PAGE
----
Monthly Archives: August 2008

Ray Hicks, keeper of the Jack Tales

Ray Hicks, born this day in 1922, was best known for his traditional storytelling and for preserving the original Beech Mountain ‘Jack Tales’ brought to western North Carolina by his ancestors. Ray, his grandfather Benjamin and his great-great grandfather Counce (Council) Harmon all carefully passed down these tall tales to the next generation. It seems […]

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World’s largest display of the 10 Commandments

It’s an important part of the local religious landscape. That’s probably the easiest way to sum up Fields of the Wood in Murphy, North Carolina. If you leave my hometown of Cleveland, Tennessee, headed east on U.S. Transcontinental Highway 64, you’ll go through Polk County (the southeastern most county in Tennessee) and then cross over […]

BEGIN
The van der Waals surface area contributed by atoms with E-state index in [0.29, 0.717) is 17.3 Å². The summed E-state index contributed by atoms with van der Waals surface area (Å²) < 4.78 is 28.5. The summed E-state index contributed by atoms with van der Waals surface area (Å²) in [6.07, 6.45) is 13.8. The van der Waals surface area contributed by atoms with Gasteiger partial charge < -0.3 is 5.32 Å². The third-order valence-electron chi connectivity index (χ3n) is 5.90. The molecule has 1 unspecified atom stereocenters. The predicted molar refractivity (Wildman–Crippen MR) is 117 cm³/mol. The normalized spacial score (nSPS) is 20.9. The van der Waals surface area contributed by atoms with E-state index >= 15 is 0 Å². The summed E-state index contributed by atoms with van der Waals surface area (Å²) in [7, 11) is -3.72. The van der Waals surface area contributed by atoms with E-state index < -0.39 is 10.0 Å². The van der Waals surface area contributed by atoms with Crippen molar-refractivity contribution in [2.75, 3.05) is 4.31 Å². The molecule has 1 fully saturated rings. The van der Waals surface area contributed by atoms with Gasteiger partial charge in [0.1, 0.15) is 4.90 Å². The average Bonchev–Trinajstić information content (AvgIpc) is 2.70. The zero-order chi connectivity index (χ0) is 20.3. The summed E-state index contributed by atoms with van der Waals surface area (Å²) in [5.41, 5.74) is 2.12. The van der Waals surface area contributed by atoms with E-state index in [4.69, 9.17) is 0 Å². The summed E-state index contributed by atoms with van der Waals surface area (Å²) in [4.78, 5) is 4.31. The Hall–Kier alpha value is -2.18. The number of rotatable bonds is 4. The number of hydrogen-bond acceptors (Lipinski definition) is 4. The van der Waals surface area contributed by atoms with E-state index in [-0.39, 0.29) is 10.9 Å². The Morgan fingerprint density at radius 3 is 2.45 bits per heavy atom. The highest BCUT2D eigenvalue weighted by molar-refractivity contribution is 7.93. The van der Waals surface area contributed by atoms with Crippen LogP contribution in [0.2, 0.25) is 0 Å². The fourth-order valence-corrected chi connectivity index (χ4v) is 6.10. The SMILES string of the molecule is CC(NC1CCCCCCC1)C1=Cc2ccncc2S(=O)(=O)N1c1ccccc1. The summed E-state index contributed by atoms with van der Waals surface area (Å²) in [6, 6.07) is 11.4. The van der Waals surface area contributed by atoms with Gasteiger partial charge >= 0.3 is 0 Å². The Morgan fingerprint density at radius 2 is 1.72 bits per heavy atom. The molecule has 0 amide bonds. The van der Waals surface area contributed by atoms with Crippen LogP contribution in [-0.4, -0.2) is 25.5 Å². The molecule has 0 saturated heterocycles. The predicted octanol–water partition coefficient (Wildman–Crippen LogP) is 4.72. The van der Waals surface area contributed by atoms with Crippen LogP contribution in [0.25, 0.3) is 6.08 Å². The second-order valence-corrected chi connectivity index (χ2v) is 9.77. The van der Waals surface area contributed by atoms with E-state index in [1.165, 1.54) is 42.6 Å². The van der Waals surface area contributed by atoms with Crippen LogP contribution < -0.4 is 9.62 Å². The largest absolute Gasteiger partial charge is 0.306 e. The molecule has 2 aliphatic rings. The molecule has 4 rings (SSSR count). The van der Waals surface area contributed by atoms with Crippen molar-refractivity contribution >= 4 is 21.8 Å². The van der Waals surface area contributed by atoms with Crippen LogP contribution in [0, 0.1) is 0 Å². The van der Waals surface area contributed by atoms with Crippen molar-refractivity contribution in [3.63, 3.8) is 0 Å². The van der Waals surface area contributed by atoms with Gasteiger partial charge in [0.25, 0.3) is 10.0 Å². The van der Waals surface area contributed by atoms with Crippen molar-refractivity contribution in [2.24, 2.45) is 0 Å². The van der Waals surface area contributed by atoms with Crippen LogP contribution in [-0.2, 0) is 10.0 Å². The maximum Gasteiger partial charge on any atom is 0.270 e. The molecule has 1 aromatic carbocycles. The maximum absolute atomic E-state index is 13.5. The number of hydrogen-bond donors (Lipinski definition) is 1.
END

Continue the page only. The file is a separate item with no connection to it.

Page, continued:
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The Poor Man’s Stonehenge

Sometimes, you see something and it’s so far removed from what you expected, that all you can mutter is, “Huh?” That was my reaction, the first time I hiked back through the woods, to see “The Wall” at Fort Mountain State Park, atop Fort Mountain, just east of Chatsworth, Georgia. It’s part of the Chattahoochee […]

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The Scopes Monkey Trial

It was 1925 and the world was coming unhinged. Friedrich Nietzsche and Karl Marx had gotten people to thinking. Albert Einstein had turned science on its ear. Sigmund Freud had brought up topics previously considered taboo. White kids were starting to pay attention to black kids’ music, that thing called Jazz. The temperance folks’ noble […]

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Last Cherokee council before Trail of Tears

Hi, everybody. While Dave’s on a much-needed vacation, I’ll be pinch-hitting for him here at AppalachianHistory.net. I’ll be doing a piece each day this week, about a place near and dear to my heart– Southeast Tennessee. Some of the topics may be familiar to you; some may be brand new. But, either way, I hope […]

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